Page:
• Guideline 10: Do not use the clone()method to copy untrusted method parameters. Inappropriate use of the clone() method can allow an attacker to exploit vulnerabilities by providing arguments that appear normal but subsequently return unexpected values. Such objects may consequently bypass validation and security checks.

  • Guideline 25: Document thread-safety and use annotations where applicable. The Java language annotation facility is useful for documenting design intent. Source code annotation is a mechanism for associating metadata with a program element and making it available to the compiler, analyzers, debuggers, or Java Virtual Machine (JVM) for examination. Several annotations are available for documenting thread-safety or the lack thereof.

  • Guideline 29: Be aware of numeric promotion behavior. Promotions in which the operands are converted from an int to a float or from a long to a double can cause a loss of precision.

  • Guideline 43: Use a try-with-resources statement to safely handle closeable resources. Using the try-with-resources statement prevents problems that can arise when closing resources with an ordinary try-catch-finally block, such as failing to close a resource because an exception is thrown as a result of closing another resource, or masking an important exception when a resource is closed.

  • Guideline 45: Use the same type for the second and third operands in conditional expressions. The complexity of the rules that determine the result type of a conditional expression can result in unintended type conversions. Consequently, the second and third operands of each conditional expression should have identical types.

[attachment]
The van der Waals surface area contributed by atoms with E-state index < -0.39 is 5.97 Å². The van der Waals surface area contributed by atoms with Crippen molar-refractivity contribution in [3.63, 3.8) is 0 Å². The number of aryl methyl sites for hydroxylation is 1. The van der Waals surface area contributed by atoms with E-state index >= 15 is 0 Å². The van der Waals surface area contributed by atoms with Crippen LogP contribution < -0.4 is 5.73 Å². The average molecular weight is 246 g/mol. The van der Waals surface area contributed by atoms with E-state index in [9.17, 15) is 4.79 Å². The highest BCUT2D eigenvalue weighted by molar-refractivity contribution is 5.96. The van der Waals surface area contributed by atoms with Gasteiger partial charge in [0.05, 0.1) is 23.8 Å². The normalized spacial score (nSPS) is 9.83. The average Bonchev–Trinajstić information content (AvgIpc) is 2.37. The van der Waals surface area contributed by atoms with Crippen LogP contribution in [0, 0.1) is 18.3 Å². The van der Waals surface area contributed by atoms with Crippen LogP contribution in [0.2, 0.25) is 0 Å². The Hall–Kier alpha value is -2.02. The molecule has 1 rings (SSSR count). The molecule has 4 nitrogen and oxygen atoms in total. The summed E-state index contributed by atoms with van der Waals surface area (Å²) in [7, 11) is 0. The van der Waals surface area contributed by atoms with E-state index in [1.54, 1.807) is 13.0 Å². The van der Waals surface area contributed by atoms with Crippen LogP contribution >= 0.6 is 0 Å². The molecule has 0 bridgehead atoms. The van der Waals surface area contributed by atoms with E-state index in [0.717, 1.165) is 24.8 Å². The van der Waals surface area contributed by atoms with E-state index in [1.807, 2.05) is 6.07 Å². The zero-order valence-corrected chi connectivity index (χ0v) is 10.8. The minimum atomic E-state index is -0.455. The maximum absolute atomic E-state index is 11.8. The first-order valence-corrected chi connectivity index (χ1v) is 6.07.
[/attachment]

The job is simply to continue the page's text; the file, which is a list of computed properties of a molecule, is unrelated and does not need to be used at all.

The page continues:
• Guideline 57: Avoid inadvertent wrapping of loop counters. Unless coded properly, a while or for loop may execute forever, or until the counter wraps around and reaches its final value.

  • Guideline 64: Strive for logical completeness. Software vulnerabilities can result when a programmer fails to consider all possible data states.

  • Guideline 69: Do not confuse abstract object equality with reference equality. Naïve programmers often confuse the intent of the == operation with that of the Object.equals() method. This confusion is frequently evident in the context of processing of String objects.

  • Guideline 71: Understand how escape characters are interpreted when strings are loaded. Many classes allow inclusion of escape sequences in character and string literals. Correct use of escape sequences in string literals requires understanding how the escape sequences are interpreted by the Java compiler, as well as how they are interpreted by any subsequent processor.


For each coding guideline presented in the book, the authors specify conformance requirements; for most, the authors offer noncompliant code examples and compliant solutions. The authors explain when to apply each guideline and provide references to even more detailed information. Java Coding Guidelines also presents updated techniques for protecting against deliberate attacks and other unexpected events, and best practices for improving code reliability and clarity.

For free online access to the content of Java Coding Guidelines, visit